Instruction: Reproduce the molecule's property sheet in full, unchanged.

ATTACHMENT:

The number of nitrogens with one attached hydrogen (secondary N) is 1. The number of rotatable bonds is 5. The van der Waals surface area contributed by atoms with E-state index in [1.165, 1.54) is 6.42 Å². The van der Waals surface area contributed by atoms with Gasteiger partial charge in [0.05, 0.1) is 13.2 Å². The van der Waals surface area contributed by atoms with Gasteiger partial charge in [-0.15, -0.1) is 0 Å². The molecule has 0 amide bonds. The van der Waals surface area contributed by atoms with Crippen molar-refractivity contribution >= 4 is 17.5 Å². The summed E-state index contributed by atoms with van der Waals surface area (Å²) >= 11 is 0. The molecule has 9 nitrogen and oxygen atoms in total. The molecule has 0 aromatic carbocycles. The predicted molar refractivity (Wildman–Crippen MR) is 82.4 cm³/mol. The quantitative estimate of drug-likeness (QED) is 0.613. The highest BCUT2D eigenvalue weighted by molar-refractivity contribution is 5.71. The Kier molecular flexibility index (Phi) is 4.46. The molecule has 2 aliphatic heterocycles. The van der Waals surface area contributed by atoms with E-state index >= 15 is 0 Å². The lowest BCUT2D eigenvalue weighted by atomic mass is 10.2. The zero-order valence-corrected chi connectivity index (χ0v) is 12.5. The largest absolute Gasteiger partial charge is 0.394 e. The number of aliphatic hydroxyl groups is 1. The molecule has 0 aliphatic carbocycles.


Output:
The number of nitrogens with one attached hydrogen (secondary N) is 1. The number of rotatable bonds is 5. The van der Waals surface area contributed by atoms with E-state index in [1.165, 1.54) is 6.42 Å². The van der Waals surface area contributed by atoms with Gasteiger partial charge in [0.05, 0.1) is 13.2 Å². The van der Waals surface area contributed by atoms with Gasteiger partial charge in [-0.15, -0.1) is 0 Å². The molecule has 0 amide bonds. The van der Waals surface area contributed by atoms with Crippen molar-refractivity contribution >= 4 is 17.5 Å². The summed E-state index contributed by atoms with van der Waals surface area (Å²) >= 11 is 0. The molecule has 9 nitrogen and oxygen atoms in total. The molecule has 0 aromatic carbocycles. The predicted molar refractivity (Wildman–Crippen MR) is 82.4 cm³/mol. The quantitative estimate of drug-likeness (QED) is 0.613. The highest BCUT2D eigenvalue weighted by molar-refractivity contribution is 5.71. The Kier molecular flexibility index (Phi) is 4.46. The molecule has 2 aliphatic heterocycles. The van der Waals surface area contributed by atoms with E-state index >= 15 is 0 Å². The lowest BCUT2D eigenvalue weighted by atomic mass is 10.2. The zero-order valence-corrected chi connectivity index (χ0v) is 12.5. The largest absolute Gasteiger partial charge is 0.394 e. The number of aliphatic hydroxyl groups is 1. The molecule has 0 aliphatic carbocycles.